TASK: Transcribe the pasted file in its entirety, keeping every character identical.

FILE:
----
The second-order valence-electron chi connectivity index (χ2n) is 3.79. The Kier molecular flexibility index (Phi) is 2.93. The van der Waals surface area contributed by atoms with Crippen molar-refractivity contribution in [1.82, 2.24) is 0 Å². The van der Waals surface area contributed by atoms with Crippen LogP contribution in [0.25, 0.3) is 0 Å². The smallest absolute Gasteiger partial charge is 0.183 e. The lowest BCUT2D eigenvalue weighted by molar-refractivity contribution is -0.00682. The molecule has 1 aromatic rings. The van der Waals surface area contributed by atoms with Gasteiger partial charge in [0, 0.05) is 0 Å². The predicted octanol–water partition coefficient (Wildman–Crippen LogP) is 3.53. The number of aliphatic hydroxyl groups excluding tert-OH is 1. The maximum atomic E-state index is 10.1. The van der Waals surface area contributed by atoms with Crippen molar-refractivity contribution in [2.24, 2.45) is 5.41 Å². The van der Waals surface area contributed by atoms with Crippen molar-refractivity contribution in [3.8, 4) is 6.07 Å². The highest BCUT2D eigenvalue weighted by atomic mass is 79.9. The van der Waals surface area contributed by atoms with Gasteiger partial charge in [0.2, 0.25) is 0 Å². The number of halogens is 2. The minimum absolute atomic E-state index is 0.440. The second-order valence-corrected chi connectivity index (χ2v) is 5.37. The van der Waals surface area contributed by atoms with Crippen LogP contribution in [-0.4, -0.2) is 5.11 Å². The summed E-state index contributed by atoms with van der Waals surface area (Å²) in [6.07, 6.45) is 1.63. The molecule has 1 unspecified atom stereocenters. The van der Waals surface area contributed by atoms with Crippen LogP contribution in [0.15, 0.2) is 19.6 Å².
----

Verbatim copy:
The second-order valence-electron chi connectivity index (χ2n) is 3.79. The Kier molecular flexibility index (Phi) is 2.93. The van der Waals surface area contributed by atoms with Crippen molar-refractivity contribution in [1.82, 2.24) is 0 Å². The van der Waals surface area contributed by atoms with Crippen LogP contribution in [0.25, 0.3) is 0 Å². The smallest absolute Gasteiger partial charge is 0.183 e. The lowest BCUT2D eigenvalue weighted by molar-refractivity contribution is -0.00682. The molecule has 1 aromatic rings. The van der Waals surface area contributed by atoms with Gasteiger partial charge in [0, 0.05) is 0 Å². The predicted octanol–water partition coefficient (Wildman–Crippen LogP) is 3.53. The number of aliphatic hydroxyl groups excluding tert-OH is 1. The maximum atomic E-state index is 10.1. The van der Waals surface area contributed by atoms with Crippen molar-refractivity contribution in [2.24, 2.45) is 5.41 Å². The van der Waals surface area contributed by atoms with Crippen molar-refractivity contribution in [3.8, 4) is 6.07 Å². The highest BCUT2D eigenvalue weighted by atomic mass is 79.9. The van der Waals surface area contributed by atoms with Gasteiger partial charge in [0.2, 0.25) is 0 Å². The number of halogens is 2. The minimum absolute atomic E-state index is 0.440. The second-order valence-corrected chi connectivity index (χ2v) is 5.37. The van der Waals surface area contributed by atoms with Crippen LogP contribution in [-0.4, -0.2) is 5.11 Å². The summed E-state index contributed by atoms with van der Waals surface area (Å²) in [6.07, 6.45) is 1.63. The molecule has 1 unspecified atom stereocenters. The van der Waals surface area contributed by atoms with Crippen LogP contribution in [0.15, 0.2) is 19.6 Å².